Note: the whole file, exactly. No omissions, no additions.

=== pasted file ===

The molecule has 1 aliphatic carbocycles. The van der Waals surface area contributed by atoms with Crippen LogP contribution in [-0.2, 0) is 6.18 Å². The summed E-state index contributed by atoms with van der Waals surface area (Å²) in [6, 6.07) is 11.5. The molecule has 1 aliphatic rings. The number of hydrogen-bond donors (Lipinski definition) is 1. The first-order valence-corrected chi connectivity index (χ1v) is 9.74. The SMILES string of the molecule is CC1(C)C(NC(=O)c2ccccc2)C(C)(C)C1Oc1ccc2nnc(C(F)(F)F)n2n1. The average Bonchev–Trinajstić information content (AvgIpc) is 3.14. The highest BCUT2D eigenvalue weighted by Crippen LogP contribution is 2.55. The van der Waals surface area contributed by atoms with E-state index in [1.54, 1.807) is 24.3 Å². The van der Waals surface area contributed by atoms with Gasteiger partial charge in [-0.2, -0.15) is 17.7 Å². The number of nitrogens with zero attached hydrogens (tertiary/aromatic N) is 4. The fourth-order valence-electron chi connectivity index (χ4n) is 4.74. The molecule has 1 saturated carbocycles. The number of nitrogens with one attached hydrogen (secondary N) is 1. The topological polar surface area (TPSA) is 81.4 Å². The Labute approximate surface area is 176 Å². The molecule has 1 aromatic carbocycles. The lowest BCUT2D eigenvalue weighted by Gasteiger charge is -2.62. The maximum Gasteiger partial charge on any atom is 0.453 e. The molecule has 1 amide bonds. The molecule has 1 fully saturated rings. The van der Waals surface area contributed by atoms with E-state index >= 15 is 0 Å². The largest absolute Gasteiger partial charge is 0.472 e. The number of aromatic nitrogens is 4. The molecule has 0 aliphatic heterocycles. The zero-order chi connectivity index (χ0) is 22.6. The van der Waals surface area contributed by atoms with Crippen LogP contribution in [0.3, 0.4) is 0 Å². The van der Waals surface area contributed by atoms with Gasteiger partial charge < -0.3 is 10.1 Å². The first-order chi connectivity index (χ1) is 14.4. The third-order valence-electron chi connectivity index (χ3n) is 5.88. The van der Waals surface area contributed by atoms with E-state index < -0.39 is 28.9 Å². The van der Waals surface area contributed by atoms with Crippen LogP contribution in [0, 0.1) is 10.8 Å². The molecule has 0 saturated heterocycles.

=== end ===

The molecule has 1 aliphatic carbocycles. The van der Waals surface area contributed by atoms with Crippen LogP contribution in [-0.2, 0) is 6.18 Å². The summed E-state index contributed by atoms with van der Waals surface area (Å²) in [6, 6.07) is 11.5. The molecule has 1 aliphatic rings. The number of hydrogen-bond donors (Lipinski definition) is 1. The first-order valence-corrected chi connectivity index (χ1v) is 9.74. The SMILES string of the molecule is CC1(C)C(NC(=O)c2ccccc2)C(C)(C)C1Oc1ccc2nnc(C(F)(F)F)n2n1. The average Bonchev–Trinajstić information content (AvgIpc) is 3.14. The highest BCUT2D eigenvalue weighted by Crippen LogP contribution is 2.55. The van der Waals surface area contributed by atoms with E-state index in [1.54, 1.807) is 24.3 Å². The van der Waals surface area contributed by atoms with Gasteiger partial charge in [-0.2, -0.15) is 17.7 Å². The number of nitrogens with zero attached hydrogens (tertiary/aromatic N) is 4. The fourth-order valence-electron chi connectivity index (χ4n) is 4.74. The molecule has 1 saturated carbocycles. The number of nitrogens with one attached hydrogen (secondary N) is 1. The topological polar surface area (TPSA) is 81.4 Å². The Labute approximate surface area is 176 Å². The molecule has 1 aromatic carbocycles. The lowest BCUT2D eigenvalue weighted by Gasteiger charge is -2.62. The maximum Gasteiger partial charge on any atom is 0.453 e. The molecule has 1 amide bonds. The molecule has 1 fully saturated rings. The van der Waals surface area contributed by atoms with E-state index >= 15 is 0 Å². The largest absolute Gasteiger partial charge is 0.472 e. The number of aromatic nitrogens is 4. The molecule has 0 aliphatic heterocycles. The zero-order chi connectivity index (χ0) is 22.6. The van der Waals surface area contributed by atoms with Crippen LogP contribution in [0.3, 0.4) is 0 Å². The van der Waals surface area contributed by atoms with Gasteiger partial charge < -0.3 is 10.1 Å². The first-order chi connectivity index (χ1) is 14.4. The third-order valence-electron chi connectivity index (χ3n) is 5.88. The van der Waals surface area contributed by atoms with E-state index < -0.39 is 28.9 Å². The van der Waals surface area contributed by atoms with Crippen LogP contribution in [0, 0.1) is 10.8 Å². The molecule has 0 saturated heterocycles.